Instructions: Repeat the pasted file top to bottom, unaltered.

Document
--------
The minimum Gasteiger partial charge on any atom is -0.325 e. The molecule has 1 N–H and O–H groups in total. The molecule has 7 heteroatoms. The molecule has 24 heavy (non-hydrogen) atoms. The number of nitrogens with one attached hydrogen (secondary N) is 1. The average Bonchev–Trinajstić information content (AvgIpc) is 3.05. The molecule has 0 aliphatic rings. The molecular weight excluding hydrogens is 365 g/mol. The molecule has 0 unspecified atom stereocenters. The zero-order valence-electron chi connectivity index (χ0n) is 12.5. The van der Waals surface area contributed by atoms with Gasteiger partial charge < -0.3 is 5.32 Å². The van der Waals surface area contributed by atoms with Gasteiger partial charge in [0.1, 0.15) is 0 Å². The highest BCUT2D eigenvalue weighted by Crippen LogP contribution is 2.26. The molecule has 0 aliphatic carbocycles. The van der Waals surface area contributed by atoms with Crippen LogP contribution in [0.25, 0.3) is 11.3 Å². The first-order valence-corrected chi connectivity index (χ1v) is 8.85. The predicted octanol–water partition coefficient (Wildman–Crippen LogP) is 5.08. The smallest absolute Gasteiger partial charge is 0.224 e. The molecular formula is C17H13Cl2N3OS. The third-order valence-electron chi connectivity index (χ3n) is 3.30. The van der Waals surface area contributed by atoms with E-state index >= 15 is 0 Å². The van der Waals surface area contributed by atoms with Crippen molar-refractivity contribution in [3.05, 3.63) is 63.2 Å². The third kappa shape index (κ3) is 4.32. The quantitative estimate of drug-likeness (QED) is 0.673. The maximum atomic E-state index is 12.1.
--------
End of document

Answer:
The minimum Gasteiger partial charge on any atom is -0.325 e. The molecule has 1 N–H and O–H groups in total. The molecule has 7 heteroatoms. The molecule has 24 heavy (non-hydrogen) atoms. The number of nitrogens with one attached hydrogen (secondary N) is 1. The average Bonchev–Trinajstić information content (AvgIpc) is 3.05. The molecule has 0 aliphatic rings. The molecular weight excluding hydrogens is 365 g/mol. The molecule has 0 unspecified atom stereocenters. The zero-order valence-electron chi connectivity index (χ0n) is 12.5. The van der Waals surface area contributed by atoms with Gasteiger partial charge < -0.3 is 5.32 Å². The van der Waals surface area contributed by atoms with Gasteiger partial charge in [0.1, 0.15) is 0 Å². The highest BCUT2D eigenvalue weighted by Crippen LogP contribution is 2.26. The molecule has 0 aliphatic carbocycles. The van der Waals surface area contributed by atoms with Crippen LogP contribution in [0.25, 0.3) is 11.3 Å². The first-order valence-corrected chi connectivity index (χ1v) is 8.85. The predicted octanol–water partition coefficient (Wildman–Crippen LogP) is 5.08. The smallest absolute Gasteiger partial charge is 0.224 e. The molecular formula is C17H13Cl2N3OS. The third-order valence-electron chi connectivity index (χ3n) is 3.30. The van der Waals surface area contributed by atoms with E-state index >= 15 is 0 Å². The van der Waals surface area contributed by atoms with Crippen molar-refractivity contribution in [3.05, 3.63) is 63.2 Å². The third kappa shape index (κ3) is 4.32. The quantitative estimate of drug-likeness (QED) is 0.673. The maximum atomic E-state index is 12.1.